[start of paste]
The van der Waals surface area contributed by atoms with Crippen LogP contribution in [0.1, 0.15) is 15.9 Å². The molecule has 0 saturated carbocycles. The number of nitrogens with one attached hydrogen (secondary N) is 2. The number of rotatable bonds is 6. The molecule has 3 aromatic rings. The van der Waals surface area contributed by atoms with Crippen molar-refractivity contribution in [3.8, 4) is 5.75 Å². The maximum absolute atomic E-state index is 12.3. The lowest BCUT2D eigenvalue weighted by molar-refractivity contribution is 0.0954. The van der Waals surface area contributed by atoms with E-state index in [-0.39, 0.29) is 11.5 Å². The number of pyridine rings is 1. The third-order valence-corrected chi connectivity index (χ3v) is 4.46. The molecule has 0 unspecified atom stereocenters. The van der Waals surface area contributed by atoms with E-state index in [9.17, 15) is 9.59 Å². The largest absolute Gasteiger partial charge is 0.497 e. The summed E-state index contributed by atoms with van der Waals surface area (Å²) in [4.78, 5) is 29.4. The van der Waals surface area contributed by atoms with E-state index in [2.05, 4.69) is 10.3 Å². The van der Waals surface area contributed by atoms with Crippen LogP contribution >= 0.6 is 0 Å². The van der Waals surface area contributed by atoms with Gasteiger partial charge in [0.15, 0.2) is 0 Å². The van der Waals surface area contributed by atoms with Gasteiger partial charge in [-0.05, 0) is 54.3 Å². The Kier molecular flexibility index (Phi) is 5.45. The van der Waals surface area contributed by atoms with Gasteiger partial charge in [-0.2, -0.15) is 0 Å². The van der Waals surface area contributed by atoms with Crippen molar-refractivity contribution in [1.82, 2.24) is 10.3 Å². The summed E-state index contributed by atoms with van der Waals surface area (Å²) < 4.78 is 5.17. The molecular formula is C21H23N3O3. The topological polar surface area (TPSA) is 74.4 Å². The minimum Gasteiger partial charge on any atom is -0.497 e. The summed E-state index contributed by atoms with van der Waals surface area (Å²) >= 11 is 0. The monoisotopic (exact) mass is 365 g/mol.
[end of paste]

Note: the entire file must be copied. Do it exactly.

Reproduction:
The van der Waals surface area contributed by atoms with Crippen LogP contribution in [0.1, 0.15) is 15.9 Å². The molecule has 0 saturated carbocycles. The number of nitrogens with one attached hydrogen (secondary N) is 2. The number of rotatable bonds is 6. The molecule has 3 aromatic rings. The van der Waals surface area contributed by atoms with Crippen molar-refractivity contribution in [3.8, 4) is 5.75 Å². The maximum absolute atomic E-state index is 12.3. The lowest BCUT2D eigenvalue weighted by molar-refractivity contribution is 0.0954. The van der Waals surface area contributed by atoms with E-state index in [-0.39, 0.29) is 11.5 Å². The number of pyridine rings is 1. The third-order valence-corrected chi connectivity index (χ3v) is 4.46. The molecule has 0 unspecified atom stereocenters. The van der Waals surface area contributed by atoms with E-state index in [9.17, 15) is 9.59 Å². The largest absolute Gasteiger partial charge is 0.497 e. The summed E-state index contributed by atoms with van der Waals surface area (Å²) in [4.78, 5) is 29.4. The van der Waals surface area contributed by atoms with E-state index in [2.05, 4.69) is 10.3 Å². The van der Waals surface area contributed by atoms with Crippen LogP contribution >= 0.6 is 0 Å². The van der Waals surface area contributed by atoms with Gasteiger partial charge in [0.15, 0.2) is 0 Å². The van der Waals surface area contributed by atoms with Gasteiger partial charge in [-0.05, 0) is 54.3 Å². The Kier molecular flexibility index (Phi) is 5.45. The van der Waals surface area contributed by atoms with Gasteiger partial charge in [-0.2, -0.15) is 0 Å². The van der Waals surface area contributed by atoms with Crippen molar-refractivity contribution in [1.82, 2.24) is 10.3 Å². The summed E-state index contributed by atoms with van der Waals surface area (Å²) < 4.78 is 5.17. The molecular formula is C21H23N3O3. The topological polar surface area (TPSA) is 74.4 Å². The minimum Gasteiger partial charge on any atom is -0.497 e. The summed E-state index contributed by atoms with van der Waals surface area (Å²) >= 11 is 0. The monoisotopic (exact) mass is 365 g/mol.